Here are two conflicting sets of perspectives.
On the one hand, there's an argument to be made for self actualization.
On the other hand, there's an argument to be made that the "bugger it all, I'm swinging for the fences" is dangerously unrealistic.
Believe it or not, these two extremes are not mutually exclusive. How do you reconcile them? I take inspiration from one of my teachers, Ken Savage, who says frequently to us in the martial arts: don't reach for what isn't there.
When I was testing for my brown belt long ago, I thought I was a lot better than I actually was. That overconfidence got me injured fairly badly, and it took me two more tries to pass that test, once to overcome fear of re-injury, and one last time to break my beliefs about my abilities in order for me to clearly see what I could and could not do. In order to train for that final (passing) test, one of the senior black belts, Jon Merz, spent 6 weeks applying percussive education to me until those delusions were broken and I could see myself for what I was, not what I wanted to be.
When one of your teachers is barreling towards you, slinging knockout punches and kicks, it's foolhardy to do anything except rely on what you actually know and can do to protect yourself until you find a moment of advantage. You don't get cute or try to be clever, you just focus on not getting your head taken off. Eventually, you know what you are actually capable of, and you make improvements.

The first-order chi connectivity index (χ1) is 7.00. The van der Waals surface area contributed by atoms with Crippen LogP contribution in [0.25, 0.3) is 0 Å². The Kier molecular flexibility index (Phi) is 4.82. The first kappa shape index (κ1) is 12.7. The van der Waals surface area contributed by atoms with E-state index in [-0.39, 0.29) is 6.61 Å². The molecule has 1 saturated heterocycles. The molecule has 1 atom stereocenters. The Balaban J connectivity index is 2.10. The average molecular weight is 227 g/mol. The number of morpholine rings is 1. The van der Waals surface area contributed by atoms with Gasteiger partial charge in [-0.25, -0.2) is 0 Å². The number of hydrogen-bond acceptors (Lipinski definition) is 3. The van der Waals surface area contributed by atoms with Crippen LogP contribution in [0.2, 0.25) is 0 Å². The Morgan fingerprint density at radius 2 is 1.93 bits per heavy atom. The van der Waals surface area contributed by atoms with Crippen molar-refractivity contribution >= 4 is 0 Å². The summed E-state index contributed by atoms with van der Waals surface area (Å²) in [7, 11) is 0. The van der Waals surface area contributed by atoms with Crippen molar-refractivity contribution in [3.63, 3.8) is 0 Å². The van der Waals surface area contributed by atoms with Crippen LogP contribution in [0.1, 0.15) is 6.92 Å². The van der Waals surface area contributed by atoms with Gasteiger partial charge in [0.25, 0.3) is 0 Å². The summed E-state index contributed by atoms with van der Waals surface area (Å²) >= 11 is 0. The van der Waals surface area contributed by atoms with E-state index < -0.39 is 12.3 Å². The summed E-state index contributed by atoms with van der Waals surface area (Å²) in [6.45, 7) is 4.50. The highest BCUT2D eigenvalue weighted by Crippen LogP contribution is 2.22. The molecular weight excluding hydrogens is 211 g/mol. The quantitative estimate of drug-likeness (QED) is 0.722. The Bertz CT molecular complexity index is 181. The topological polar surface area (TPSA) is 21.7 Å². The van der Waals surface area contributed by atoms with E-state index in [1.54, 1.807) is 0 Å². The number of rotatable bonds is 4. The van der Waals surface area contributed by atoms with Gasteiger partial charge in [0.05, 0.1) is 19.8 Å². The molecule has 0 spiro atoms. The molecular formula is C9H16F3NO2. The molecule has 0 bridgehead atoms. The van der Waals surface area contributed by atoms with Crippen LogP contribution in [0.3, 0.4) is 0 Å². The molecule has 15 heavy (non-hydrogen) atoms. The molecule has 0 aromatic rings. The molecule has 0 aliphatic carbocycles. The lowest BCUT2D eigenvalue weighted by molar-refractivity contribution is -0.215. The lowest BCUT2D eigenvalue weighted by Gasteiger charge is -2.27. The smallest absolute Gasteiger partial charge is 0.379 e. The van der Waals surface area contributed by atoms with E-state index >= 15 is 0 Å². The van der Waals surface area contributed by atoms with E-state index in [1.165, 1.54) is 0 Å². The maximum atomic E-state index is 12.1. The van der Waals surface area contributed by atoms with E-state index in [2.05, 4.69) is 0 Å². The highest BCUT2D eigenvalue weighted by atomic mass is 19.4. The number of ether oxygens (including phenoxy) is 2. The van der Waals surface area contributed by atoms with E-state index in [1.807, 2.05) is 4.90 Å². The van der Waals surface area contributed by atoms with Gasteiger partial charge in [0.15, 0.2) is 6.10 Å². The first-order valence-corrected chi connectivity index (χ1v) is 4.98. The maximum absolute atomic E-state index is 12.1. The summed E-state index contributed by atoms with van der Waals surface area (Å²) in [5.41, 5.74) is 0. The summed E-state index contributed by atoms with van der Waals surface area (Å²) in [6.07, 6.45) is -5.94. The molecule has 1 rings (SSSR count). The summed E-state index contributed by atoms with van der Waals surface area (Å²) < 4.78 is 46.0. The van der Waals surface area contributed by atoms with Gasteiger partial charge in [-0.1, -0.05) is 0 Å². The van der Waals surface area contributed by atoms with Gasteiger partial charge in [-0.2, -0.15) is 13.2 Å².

That's the danger of a lot of the "self-actualization" advice being given. It's conceptually reasonable advice - shoot for your dreams - but the uncomfortable truth is that many of us, myself included, don't always have a realistic perception of where we actually are with our skills, with our capabilities, with our resources. We can believe we have abilities or resources we don't actually have, and when we try to make our leap, we fall far short of where we believe we should be.
The higher the risk, the more sure you need to be when you make a jump. If you can jump three feet, you can confidently do a one foot jump under adverse conditions. If you can jump three feet, you can reach for three feet, one inch under safe conditions to see what you can and can't reach. The danger is when you reach for something that isn't there under adverse conditions and it forces you to lose focus on the things that you have a solid foundation in - and the "quit it all and do it" is the most adverse of conditions imaginable.
So how do you benchmark yourself? You put yourself in adverse conditions that are reasonably safe and you work on breaking your delusions until you know where you are. The easiest way to do that is to try with a reasonably low risk project that forces you to put all your skills to the test. Volunteer for something, or promote your own stuff if you've got a regular job, but set a goal for yourself and force yourself to hit it until you know what you can and can't do. When you're 6 weeks into a 90 day project and you're not at all on track for your numbers, you'll know what areas you still need to skill up on. You'll know what is and isn't there, and when you face a higher pressure, higher risk situation, you'll know what you can and can't reach for in order for you to achieve what you want to achieve.
Once you hit that point, the idealist self-actualization perspective won't seem like a moonshot. "Quit your day job and break through" will seem like a natural, logical next step and not a pie in the sky dream. It will take time - perhaps years or even decades - to reach that point, but when you do, it won't surprise you. In fact, it may even happen without your notice.
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